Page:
Capsule Reviews

King Ubu The Festival of Independent Theatres runs one more weekend. Try to see this one, a smart and politically relevant update of Ubu Roi by the Second Thought Theatre company. Steven Walters, one of the area's finest young leading men, teams with Allison Tolman, the most interesting young actress to hit town in years. They wrote and star in this absurd comedy about a greedy king who starts a pointless war just to have something to do. Working on a dollar-store budget, the large troupe employs pool toys, hula hoops and fuzzy bath mats in ways that impress and delight the audience. One minute they're playing a human chess game, the next they're fighting with sabers on horseback. But it's all done in the silly style of a children's play gone terribly wrong. Through August 6 at the Bath House Cultural Center, 521 E. Lawther Drive at Northcliff. 214-528-5576. Reviewed this week. (Elaine Liner)

Southern Baptist Sissies "All my boyfriends have looked a lot like Elvis or Jesus or a combination of the two," says Mark, one of four title characters in this Del Shores tragicomedy. "All my boyfriends have been in agony or pain--or a combination of the two." The play tells the touching stories of four young gay men, products of a religious upbringing that said homos go to hell. It's an arduous journey to self-acceptance that only two of them navigate successfully. But by the end we've learned to love them all and to understand the effect that self-hatred wreaks upon the soul. Uptown Players has assembled a cast of handsome, sensitive young actors, particularly Carter Hudson as Mark and Emerson Collins as the cross-dressing Benny. Both give full-out heartbreaking performances. As do Terry Vandivort and Molly Moloney as a couple of sodden barflies who trade life stories over cocktails. Director Bruce R. Coleman lets the melodrama slow the pacing a little, but all is forgiven in the triumphant moments of redemption and hope at the end. Powerful stuff. Through August 21 at Trinity River Arts Center, 2600 Stemmons Freeway at Motor Street, 214-219-2718. Reviewed this week. (E.L.)

Cabaret The Kander and Ebb musical about the demimonde of sexy singers, writers and hangers-on at Berlin's Kit Kat Club in the 1930s doesn't quite come together in WaterTower Theatre's production. If only the performers were as good as the gloomy, subterranean set by Michael Sullivan. Instead, we get a female Emcee, Ashley Puckett Gonzales, in a too-skimpy S&M costume that shows off more soft white rolls than a German bakery. The star chanteuse, Sally Bowles, gets all the good numbers--"Mein Herr," "Maybe This Time"--but actress Jennifer Green, a good singer, doesn't play the melancholy and ennui of their lyrics. The leading man, Clint Carter, is so bland he blends right into the scenery. Too bad. The long-running Broadway revival of this 40-year-old show proved there's still an audience for Cabaret. Well, maybe next time. Through August 14 at WaterTower Theatre, 15650 Addison Road, Addison, 972-450-6232. Reviewed July 28. (E.L.)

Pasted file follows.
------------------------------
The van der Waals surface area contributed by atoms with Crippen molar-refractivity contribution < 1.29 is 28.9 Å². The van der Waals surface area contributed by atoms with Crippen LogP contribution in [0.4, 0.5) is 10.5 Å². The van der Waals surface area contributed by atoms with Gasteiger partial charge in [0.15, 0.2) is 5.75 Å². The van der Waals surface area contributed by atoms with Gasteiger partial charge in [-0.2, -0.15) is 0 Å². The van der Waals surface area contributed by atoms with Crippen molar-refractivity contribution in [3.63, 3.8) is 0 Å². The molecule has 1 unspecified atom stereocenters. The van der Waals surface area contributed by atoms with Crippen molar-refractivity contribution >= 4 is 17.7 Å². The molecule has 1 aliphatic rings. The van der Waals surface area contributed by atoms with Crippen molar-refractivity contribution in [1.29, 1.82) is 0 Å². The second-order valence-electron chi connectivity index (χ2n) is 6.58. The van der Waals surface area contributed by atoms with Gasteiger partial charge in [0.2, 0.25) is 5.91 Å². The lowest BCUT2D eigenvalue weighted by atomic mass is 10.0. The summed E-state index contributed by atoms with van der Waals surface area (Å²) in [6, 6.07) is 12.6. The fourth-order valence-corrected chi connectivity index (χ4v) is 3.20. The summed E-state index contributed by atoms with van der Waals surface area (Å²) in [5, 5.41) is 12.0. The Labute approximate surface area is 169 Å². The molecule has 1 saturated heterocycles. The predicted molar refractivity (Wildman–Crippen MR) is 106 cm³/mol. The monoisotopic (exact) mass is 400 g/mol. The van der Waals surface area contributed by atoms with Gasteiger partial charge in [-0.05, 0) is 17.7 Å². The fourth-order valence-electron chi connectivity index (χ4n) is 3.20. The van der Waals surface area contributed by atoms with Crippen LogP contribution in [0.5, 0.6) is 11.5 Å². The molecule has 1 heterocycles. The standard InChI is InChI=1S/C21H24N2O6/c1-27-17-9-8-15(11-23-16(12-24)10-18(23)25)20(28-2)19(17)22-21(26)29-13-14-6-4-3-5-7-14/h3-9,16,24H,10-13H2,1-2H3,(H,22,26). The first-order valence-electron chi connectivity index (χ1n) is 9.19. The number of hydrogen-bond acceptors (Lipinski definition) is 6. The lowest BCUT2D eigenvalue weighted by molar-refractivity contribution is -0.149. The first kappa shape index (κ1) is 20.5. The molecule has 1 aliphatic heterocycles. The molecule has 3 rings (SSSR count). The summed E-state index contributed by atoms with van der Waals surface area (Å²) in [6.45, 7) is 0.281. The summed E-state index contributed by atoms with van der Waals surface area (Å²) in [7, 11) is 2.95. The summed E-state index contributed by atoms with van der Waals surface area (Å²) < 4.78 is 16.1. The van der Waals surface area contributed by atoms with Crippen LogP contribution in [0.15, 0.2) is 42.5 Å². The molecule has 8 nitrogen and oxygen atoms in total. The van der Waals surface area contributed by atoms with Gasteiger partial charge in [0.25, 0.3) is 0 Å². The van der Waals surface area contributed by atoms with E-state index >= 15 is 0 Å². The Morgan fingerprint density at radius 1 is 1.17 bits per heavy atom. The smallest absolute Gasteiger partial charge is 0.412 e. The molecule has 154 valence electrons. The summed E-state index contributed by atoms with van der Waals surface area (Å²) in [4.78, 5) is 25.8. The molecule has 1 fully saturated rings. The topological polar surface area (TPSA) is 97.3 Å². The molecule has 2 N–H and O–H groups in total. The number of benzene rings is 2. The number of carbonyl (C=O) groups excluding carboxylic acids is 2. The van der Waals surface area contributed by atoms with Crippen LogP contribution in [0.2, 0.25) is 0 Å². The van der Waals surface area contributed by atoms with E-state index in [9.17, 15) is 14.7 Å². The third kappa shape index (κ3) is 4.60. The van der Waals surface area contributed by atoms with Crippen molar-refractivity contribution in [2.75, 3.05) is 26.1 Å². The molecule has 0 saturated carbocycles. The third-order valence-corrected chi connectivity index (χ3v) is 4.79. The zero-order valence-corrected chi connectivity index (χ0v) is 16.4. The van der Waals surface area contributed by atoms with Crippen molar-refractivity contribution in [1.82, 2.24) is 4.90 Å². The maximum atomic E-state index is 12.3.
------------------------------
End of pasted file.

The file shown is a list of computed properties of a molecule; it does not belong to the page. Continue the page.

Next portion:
Pico de Gallo: The Return of the Queen Chula Cholula (Oscar Contreras) is back. Oak Cliff's most glamorous drag diva hosts an evening of new vignettes about love and marriage, while she readies herself for her own spectacular nuptials. The young Martice Enterprises acting troupe loves to pepper their topical comedy material with observations about racial, cultural and sexual issues. In a sketch about a black woman who won't let her Latino boyfriend see their baby, they lay it out there. When the mom (Rhianna Mack) unreels a long string of insults at the man (J. R. Ramirez), he doesn't understand her slang. "That's ebonics, bitch," she tells him. "You ain't the only one that speaks a foreign language." Ooh, sister, that's harsh. But really funny. The ensemble manages to overcome the lousy acoustics at the Latino Cultural Center, and they fill the stage with boundless energy. The second act gels better than the first, but the evening still stands as the brightest burst of comedy on any stage this summer. Through August 13 at the Latino Cultural Center, 2600 Live Oak St., 214-750-7435. Reviewed July 28. (E.L.)

Metamorphoses Mary Zimmerman's witty, episodic script revisits Ovid's ancient myths about Orpheus, King Midas, Halcyon, Pandora's box and many more. The stories are millennia old, but the production is as sexy and bold as an HBO series. The theater's in-the-round acting space has been covered with a triple-depth swimming pool into which actors, clothed and un, wade, swim, fight, float and flail. (Ticketholders on the front row are provided towels to dry off the excess splashes.) The staggeringly attractive cast--younger by decades than this theater's usual roster of near-retirees--tell the mythical tales with a lyrical touch. The best moments come from Jeffrey Schmidt as a regretful Midas (he of the golden touch, you know) and Dana Schultes as Myrrha, a doomed goddess involved in an incestuous affair. Through August 13 at Theatre Three, 2800 Routh St., Suite 168. 214-871-3300. (E.L.)

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